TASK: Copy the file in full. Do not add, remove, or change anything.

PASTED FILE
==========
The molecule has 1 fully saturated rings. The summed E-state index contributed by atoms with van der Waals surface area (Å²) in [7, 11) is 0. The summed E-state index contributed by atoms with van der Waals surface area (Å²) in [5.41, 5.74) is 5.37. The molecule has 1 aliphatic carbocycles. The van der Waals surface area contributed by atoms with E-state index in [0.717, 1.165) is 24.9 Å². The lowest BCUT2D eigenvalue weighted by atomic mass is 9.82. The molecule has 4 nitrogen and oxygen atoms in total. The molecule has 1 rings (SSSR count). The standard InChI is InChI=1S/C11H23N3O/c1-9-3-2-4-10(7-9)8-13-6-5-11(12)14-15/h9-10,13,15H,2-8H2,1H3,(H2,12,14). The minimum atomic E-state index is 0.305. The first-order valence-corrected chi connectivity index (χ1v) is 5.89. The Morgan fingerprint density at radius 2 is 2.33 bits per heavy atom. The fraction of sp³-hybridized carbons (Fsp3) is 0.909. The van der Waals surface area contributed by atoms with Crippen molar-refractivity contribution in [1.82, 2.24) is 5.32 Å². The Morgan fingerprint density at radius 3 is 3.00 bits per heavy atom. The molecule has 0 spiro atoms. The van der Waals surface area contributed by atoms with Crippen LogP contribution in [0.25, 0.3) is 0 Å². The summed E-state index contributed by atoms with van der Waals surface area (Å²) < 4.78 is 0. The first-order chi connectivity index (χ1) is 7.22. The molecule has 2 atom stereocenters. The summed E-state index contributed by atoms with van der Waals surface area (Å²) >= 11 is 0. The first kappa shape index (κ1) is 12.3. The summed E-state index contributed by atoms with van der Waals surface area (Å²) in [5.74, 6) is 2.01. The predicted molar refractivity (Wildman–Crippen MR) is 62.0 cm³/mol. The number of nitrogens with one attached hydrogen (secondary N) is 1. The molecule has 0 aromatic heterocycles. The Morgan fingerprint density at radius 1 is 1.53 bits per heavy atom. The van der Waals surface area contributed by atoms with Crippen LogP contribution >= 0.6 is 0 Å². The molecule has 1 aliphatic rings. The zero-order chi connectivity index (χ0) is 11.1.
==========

The molecule has 1 fully saturated rings. The summed E-state index contributed by atoms with van der Waals surface area (Å²) in [7, 11) is 0. The summed E-state index contributed by atoms with van der Waals surface area (Å²) in [5.41, 5.74) is 5.37. The molecule has 1 aliphatic carbocycles. The van der Waals surface area contributed by atoms with E-state index in [0.717, 1.165) is 24.9 Å². The lowest BCUT2D eigenvalue weighted by atomic mass is 9.82. The molecule has 4 nitrogen and oxygen atoms in total. The molecule has 1 rings (SSSR count). The standard InChI is InChI=1S/C11H23N3O/c1-9-3-2-4-10(7-9)8-13-6-5-11(12)14-15/h9-10,13,15H,2-8H2,1H3,(H2,12,14). The minimum atomic E-state index is 0.305. The first-order valence-corrected chi connectivity index (χ1v) is 5.89. The Morgan fingerprint density at radius 2 is 2.33 bits per heavy atom. The fraction of sp³-hybridized carbons (Fsp3) is 0.909. The van der Waals surface area contributed by atoms with Crippen molar-refractivity contribution in [1.82, 2.24) is 5.32 Å². The Morgan fingerprint density at radius 3 is 3.00 bits per heavy atom. The molecule has 0 spiro atoms. The van der Waals surface area contributed by atoms with Crippen LogP contribution in [0.25, 0.3) is 0 Å². The summed E-state index contributed by atoms with van der Waals surface area (Å²) < 4.78 is 0. The first-order chi connectivity index (χ1) is 7.22. The molecule has 2 atom stereocenters. The summed E-state index contributed by atoms with van der Waals surface area (Å²) >= 11 is 0. The first kappa shape index (κ1) is 12.3. The summed E-state index contributed by atoms with van der Waals surface area (Å²) in [5.74, 6) is 2.01. The predicted molar refractivity (Wildman–Crippen MR) is 62.0 cm³/mol. The number of nitrogens with one attached hydrogen (secondary N) is 1. The molecule has 0 aromatic heterocycles. The Morgan fingerprint density at radius 1 is 1.53 bits per heavy atom. The van der Waals surface area contributed by atoms with Crippen LogP contribution >= 0.6 is 0 Å². The molecule has 1 aliphatic rings. The zero-order chi connectivity index (χ0) is 11.1.